There hasn’t been much activity here in the past few days because I was hardly at home last week. Almost every day I had appointments which involved travelling.
I love these little Lady Patricia Watermans for their design, for their patterns and for their nibs. The name hints at a relationship with the famous Patrician but the design is quite different. The clip flows like lava and the cap band continues this flowing theme. We always talk about Art Deco with regard to 1930s pens but we rarely have as good an example as the Lady Patricia.
This set is in the Persian pattern. The pen, of course, has discoloured as they almost always do due to the decomposition of the sac. Without the sac, the pencil shows how the pen would once have looked, though I must say it isn’t as badly discoloured as many I have seen. Received wisdom would have it that you should put a silicone sac in pens that are likely to discolour, but there is more to consider here. This pen uses the Waterman lever box and swing pressure bar. These lever boxes can and do crack in the middle due to the pressure of constant refilling. The latest silicone sacs and the PVC sacs that we once thought were silicone are both quite inflexible in comparison with a latex sac. That causes greater pressure to be brought on the lever box, so I have stuck with the latex sac. My view is if that you wish such a pen to retain its colour you’d be better taking the sac out and just treating it as a collectable object rather than writing instrument. Me, I would much rather write with a Lady Patricia than keep it in a box.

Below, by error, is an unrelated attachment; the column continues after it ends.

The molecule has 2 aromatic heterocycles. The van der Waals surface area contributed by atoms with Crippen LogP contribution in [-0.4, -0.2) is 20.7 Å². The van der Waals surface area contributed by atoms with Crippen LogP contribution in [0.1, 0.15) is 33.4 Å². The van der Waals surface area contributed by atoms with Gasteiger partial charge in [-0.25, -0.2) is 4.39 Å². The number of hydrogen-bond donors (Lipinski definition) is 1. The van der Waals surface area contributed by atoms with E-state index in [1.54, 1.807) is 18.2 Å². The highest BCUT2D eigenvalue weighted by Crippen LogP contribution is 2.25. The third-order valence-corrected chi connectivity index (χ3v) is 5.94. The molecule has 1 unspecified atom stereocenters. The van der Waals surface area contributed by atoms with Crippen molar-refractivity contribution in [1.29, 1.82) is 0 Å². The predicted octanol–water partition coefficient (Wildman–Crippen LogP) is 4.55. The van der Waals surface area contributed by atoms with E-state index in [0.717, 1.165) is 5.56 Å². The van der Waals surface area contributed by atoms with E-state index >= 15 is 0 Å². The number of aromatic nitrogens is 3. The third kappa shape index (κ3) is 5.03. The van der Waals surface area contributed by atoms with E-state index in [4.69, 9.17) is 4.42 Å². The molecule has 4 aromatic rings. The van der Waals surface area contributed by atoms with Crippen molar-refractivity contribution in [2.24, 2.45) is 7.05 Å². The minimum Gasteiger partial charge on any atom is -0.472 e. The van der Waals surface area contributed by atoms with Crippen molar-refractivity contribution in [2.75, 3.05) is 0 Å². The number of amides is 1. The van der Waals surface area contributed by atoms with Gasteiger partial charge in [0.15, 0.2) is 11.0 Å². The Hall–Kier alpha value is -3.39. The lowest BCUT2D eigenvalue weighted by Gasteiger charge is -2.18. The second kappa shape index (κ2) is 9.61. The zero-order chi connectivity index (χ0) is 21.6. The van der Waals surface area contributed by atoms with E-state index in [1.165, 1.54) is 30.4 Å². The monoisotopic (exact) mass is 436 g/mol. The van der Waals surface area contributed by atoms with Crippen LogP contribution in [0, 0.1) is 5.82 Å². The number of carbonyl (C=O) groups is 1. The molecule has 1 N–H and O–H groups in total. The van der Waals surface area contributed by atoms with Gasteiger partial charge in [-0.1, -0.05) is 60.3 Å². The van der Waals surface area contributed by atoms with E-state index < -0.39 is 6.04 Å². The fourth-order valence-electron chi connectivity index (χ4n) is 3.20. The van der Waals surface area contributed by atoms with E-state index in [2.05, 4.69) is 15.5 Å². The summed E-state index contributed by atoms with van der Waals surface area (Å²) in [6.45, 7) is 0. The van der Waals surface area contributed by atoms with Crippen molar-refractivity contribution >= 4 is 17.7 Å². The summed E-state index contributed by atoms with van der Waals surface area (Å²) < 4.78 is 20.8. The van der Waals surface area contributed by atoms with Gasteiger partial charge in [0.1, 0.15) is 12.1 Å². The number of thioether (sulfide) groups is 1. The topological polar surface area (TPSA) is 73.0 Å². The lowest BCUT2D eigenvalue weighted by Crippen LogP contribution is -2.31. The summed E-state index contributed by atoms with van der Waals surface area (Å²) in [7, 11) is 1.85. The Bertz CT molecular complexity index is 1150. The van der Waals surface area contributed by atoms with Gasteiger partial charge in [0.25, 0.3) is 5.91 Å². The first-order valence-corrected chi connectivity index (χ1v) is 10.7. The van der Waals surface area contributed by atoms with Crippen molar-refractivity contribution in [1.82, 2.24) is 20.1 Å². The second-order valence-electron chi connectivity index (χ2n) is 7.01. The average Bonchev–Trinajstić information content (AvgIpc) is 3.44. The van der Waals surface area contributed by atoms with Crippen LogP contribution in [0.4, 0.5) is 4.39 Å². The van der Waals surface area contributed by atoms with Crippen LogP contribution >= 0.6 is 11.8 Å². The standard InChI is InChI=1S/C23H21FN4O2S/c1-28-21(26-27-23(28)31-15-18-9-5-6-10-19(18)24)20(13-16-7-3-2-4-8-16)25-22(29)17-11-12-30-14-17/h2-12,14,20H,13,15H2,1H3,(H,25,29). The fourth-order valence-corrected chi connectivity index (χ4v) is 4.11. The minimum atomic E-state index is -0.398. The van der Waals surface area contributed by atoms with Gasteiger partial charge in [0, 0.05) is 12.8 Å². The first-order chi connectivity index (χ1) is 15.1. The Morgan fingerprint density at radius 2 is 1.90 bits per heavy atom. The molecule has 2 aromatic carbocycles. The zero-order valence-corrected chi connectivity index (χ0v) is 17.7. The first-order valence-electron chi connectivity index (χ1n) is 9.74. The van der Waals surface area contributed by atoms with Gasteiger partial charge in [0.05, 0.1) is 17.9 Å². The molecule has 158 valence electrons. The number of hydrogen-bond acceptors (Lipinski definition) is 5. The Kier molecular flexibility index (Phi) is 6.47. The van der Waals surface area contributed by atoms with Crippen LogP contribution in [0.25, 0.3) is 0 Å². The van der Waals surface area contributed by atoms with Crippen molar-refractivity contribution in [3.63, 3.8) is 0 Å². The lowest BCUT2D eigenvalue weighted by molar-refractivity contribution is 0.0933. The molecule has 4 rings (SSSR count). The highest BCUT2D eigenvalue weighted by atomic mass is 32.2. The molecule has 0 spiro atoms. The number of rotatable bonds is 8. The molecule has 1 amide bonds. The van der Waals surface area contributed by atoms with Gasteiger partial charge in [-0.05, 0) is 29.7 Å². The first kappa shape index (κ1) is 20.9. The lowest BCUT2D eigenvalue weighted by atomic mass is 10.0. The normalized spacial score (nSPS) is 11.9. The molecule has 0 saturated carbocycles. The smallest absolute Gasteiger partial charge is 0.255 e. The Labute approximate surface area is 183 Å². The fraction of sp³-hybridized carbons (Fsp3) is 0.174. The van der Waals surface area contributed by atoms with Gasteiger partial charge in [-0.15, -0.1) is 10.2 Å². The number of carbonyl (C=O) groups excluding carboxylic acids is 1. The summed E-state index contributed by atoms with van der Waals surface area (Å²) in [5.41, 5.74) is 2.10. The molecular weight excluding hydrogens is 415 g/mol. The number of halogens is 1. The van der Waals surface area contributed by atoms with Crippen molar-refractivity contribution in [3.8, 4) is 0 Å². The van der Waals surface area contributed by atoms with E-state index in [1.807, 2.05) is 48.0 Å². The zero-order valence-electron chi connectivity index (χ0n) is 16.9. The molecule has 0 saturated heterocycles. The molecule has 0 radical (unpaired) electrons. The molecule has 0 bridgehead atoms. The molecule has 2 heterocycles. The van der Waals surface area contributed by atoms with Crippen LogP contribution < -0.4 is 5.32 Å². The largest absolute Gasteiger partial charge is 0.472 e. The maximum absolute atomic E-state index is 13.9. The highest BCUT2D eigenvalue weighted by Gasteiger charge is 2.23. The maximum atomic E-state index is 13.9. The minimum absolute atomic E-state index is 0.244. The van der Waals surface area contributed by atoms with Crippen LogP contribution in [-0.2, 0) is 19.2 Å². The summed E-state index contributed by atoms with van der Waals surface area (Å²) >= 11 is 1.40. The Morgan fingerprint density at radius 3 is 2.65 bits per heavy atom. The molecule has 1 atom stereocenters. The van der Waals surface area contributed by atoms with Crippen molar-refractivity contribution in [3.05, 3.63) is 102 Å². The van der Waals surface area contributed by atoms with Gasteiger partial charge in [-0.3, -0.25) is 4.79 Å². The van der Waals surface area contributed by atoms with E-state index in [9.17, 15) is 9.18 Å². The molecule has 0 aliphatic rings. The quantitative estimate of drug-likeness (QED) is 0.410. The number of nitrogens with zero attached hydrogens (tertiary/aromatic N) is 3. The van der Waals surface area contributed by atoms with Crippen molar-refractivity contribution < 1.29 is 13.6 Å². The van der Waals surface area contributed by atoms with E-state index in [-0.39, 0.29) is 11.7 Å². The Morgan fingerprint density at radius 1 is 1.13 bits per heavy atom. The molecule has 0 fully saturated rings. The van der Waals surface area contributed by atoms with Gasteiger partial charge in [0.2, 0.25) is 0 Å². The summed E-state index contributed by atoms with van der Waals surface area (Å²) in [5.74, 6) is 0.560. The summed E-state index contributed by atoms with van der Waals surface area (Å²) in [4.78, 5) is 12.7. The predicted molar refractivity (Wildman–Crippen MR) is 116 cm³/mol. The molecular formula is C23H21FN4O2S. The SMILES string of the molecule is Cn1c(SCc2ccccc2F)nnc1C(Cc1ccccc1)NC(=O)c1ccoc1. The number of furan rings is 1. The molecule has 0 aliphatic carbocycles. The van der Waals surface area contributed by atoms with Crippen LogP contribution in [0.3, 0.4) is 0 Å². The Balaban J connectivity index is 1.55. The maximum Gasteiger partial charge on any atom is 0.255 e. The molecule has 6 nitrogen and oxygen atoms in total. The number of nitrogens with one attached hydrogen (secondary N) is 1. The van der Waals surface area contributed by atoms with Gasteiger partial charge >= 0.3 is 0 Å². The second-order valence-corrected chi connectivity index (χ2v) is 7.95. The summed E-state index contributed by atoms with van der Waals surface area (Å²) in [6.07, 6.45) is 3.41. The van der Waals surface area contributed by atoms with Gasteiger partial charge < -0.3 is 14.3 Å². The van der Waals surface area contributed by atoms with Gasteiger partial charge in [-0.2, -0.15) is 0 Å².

The reason for that is that these pens have some of the best Waterman nibs there are, and that’s saying something! Not only are they flexible but they snap shut instantly after being flexed to their fullest extent. That makes them a total pleasure to write with. Though the Patricia is a small pen, when it is posted it is a surprisingly adequate length.
These, then, are a precious pair. It’s just a pity that they don’t have a box but that seems to have disappeared.